It takes a certain amount of chutzpah to write like this, to use an almost Faulknerian descriptive palette in service of a monster story. The verbs in McGreevy's sentences tend to disappear into this thicket of language, and we sometimes long for a comma or full stop to break up the language parade. But it's part of McGreevy's effort to rehabilitate the genre, to return to it the sense of seriousness and pathos that has arguably been drained from it in the age of irony and self-parody. And in some ways, he does achieve this goal: Roman is a confident, domineering, aristocratic, and yes, Don Draper-like vampire—exactly the type of character McGreevy said was lacking in his Vulture essay. But McGreevy identifies more with Peter, the social outcast who seriously guards his independence.
"A lot of Peter is aspirational," McGreevy said. "It's almost like I created that character to be my own role model."
But unfortunately, McGreevy's attempt isn't always successful. The language is ponderous, the dialogue frequently oracular, as if the characters are always speaking in prophecy. There is also a number of loose ends left untended, as if this story is but a setup for a larger project.
And, indeed, the story of Hemlock Grove does not end with the novel—Netflix has plans to turn it into a television series. Along with the already-released Lilyhammer, as well as forthcoming projects from heavy-hitters like David Fincher and Weeds creator Jenji Kohan, the movie-rental service plans to adapt McGreevy's novel for its growing slate of original programming.
McGreevy will co-write the series with his screenwriting partner Lee Shipman, whom he met at the University of Texas' Michener Center for Writers. Quentin Tarantino's one-time protege, Eli Roth—whose films Cabin Fever and Hostel have helped spearhead a revival of dark, blood-soaked horror—will direct and executive produce. Famke Janssen and Bill Skarsgard are expected to star, and the show will begin filming in Western Pennsylvania in June. Working with Roth and his team has been "a tremendous relief," McGreevy said. "I think collaboration is extremely interesting and exciting, and it's a process that's very valuable."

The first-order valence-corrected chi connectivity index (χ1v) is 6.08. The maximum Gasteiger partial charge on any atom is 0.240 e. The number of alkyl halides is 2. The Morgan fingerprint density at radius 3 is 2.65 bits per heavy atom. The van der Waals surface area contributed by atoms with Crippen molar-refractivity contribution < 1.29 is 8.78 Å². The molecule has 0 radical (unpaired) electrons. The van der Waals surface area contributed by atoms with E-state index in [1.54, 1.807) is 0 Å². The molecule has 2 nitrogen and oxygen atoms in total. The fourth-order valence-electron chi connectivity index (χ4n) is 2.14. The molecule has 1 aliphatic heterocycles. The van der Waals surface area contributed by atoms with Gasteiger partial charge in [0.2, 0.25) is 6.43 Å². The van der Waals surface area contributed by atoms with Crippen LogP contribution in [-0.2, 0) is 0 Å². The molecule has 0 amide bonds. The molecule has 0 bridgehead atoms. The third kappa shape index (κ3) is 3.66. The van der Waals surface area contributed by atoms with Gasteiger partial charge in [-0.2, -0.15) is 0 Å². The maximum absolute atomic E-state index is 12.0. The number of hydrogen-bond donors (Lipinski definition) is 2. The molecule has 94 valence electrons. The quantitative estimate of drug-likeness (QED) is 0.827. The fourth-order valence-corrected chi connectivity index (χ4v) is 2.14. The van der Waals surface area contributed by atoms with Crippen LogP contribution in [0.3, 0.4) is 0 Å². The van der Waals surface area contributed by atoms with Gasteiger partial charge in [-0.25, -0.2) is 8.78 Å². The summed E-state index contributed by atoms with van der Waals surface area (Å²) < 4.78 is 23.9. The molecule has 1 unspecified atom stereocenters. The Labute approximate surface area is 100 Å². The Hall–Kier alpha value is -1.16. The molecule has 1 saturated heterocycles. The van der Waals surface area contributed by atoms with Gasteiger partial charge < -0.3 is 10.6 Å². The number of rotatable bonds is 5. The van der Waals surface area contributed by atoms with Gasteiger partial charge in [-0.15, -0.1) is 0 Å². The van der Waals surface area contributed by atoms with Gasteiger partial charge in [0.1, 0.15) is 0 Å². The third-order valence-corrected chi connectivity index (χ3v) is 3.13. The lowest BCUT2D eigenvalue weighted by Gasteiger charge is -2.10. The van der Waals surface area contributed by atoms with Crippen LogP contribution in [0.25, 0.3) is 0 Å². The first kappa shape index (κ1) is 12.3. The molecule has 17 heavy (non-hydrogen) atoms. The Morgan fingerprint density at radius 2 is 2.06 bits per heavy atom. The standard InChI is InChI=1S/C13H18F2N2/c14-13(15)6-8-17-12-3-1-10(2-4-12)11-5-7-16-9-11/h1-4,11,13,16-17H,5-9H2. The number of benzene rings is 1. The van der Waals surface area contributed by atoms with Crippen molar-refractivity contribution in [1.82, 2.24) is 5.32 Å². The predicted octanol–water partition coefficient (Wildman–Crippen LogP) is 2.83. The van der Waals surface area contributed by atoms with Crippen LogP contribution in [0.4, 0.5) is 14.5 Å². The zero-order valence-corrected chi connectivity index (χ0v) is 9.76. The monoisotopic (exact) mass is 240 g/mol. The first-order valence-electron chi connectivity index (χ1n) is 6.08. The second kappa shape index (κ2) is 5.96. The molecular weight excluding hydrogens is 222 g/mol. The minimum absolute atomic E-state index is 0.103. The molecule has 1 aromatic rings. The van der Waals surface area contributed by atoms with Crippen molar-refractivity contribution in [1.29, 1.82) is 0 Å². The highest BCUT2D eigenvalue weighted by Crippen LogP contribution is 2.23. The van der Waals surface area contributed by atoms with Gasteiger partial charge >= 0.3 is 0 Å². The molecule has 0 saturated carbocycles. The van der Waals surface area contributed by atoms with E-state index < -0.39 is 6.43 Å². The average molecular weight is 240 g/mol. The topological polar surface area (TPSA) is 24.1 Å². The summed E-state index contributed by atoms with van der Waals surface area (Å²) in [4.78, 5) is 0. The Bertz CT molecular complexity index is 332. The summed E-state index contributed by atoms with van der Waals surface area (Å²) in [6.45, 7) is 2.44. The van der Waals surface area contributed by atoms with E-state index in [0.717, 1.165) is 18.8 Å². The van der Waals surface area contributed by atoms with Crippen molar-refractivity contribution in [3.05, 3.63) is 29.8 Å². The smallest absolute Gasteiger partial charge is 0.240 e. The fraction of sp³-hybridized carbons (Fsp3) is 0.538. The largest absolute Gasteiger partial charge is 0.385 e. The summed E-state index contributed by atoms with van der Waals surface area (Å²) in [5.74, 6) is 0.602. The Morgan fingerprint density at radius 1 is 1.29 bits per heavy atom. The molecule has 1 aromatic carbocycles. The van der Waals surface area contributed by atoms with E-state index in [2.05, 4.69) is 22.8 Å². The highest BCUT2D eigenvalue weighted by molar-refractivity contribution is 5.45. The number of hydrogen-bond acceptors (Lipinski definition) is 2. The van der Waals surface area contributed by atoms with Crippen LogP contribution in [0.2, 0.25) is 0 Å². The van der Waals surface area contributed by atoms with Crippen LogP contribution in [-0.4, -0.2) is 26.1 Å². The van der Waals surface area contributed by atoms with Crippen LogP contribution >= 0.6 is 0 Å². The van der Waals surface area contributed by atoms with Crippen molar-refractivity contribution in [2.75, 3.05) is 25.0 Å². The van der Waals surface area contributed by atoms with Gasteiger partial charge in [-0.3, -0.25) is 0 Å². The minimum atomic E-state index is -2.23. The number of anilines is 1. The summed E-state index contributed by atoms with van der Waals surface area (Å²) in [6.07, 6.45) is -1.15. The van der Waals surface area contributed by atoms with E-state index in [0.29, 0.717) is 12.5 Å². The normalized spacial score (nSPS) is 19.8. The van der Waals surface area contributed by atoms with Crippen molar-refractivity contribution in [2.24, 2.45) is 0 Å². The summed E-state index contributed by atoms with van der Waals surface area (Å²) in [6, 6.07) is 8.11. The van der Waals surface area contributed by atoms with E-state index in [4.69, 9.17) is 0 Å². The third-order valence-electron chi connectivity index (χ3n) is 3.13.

This is where Hemlock Grove may be able to have an impact on pop culture's current vogue for soft-hearted, day-walking vampires. If McGreevy has his way, the Hemlock Grove series will be an R-rated antidote to the chaste Twilight and the overwrought soap-opera-on-the-bayou of True Blood. Certainly the sensibility is there—Hemlock Grove is bleak, and despite its protagonists being high-schoolers, it's still packed with adult material. The novel is a mishmash of monster archetypes, and its mythology, which includes chakras, the reading of entrails, and a kind of power in the earth, a sort of black-hearted Gaia, is too opaque. (McGreevy confessed to me that he has some belief in the occult.) But in the right hands, this unwieldy work could be unpacked into a gripping TV show; Eli Roth seems like the proper choice to harness McGreevy's enthusiasms.